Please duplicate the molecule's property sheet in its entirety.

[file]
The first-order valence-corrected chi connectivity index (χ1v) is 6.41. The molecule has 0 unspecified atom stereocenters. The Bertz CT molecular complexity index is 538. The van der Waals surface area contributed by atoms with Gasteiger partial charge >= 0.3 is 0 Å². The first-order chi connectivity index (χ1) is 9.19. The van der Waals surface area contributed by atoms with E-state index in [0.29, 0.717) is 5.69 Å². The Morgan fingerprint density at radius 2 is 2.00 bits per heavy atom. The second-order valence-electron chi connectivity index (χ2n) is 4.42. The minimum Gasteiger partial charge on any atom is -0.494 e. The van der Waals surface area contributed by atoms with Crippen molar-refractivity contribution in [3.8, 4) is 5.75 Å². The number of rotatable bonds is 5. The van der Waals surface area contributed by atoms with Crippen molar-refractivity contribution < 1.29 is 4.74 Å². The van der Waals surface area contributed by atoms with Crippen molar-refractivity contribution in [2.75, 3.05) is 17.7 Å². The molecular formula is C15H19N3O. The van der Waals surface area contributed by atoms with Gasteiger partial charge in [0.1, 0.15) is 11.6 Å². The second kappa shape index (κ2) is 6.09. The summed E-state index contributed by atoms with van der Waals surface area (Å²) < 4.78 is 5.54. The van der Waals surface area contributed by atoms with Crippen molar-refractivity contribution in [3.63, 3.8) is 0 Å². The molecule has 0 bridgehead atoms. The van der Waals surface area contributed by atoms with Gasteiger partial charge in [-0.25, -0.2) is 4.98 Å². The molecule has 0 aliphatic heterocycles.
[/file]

The first-order valence-corrected chi connectivity index (χ1v) is 6.41. The molecule has 0 unspecified atom stereocenters. The Bertz CT molecular complexity index is 538. The van der Waals surface area contributed by atoms with Gasteiger partial charge >= 0.3 is 0 Å². The first-order chi connectivity index (χ1) is 9.19. The van der Waals surface area contributed by atoms with E-state index in [0.29, 0.717) is 5.69 Å². The Morgan fingerprint density at radius 2 is 2.00 bits per heavy atom. The second-order valence-electron chi connectivity index (χ2n) is 4.42. The minimum Gasteiger partial charge on any atom is -0.494 e. The van der Waals surface area contributed by atoms with Crippen molar-refractivity contribution in [3.8, 4) is 5.75 Å². The number of rotatable bonds is 5. The van der Waals surface area contributed by atoms with Crippen molar-refractivity contribution < 1.29 is 4.74 Å². The van der Waals surface area contributed by atoms with Crippen molar-refractivity contribution in [2.75, 3.05) is 17.7 Å². The molecular formula is C15H19N3O. The van der Waals surface area contributed by atoms with Gasteiger partial charge in [0.1, 0.15) is 11.6 Å². The second kappa shape index (κ2) is 6.09. The summed E-state index contributed by atoms with van der Waals surface area (Å²) < 4.78 is 5.54. The van der Waals surface area contributed by atoms with Crippen molar-refractivity contribution in [3.63, 3.8) is 0 Å². The molecule has 0 bridgehead atoms. The van der Waals surface area contributed by atoms with Gasteiger partial charge in [-0.25, -0.2) is 4.98 Å². The molecule has 0 aliphatic heterocycles.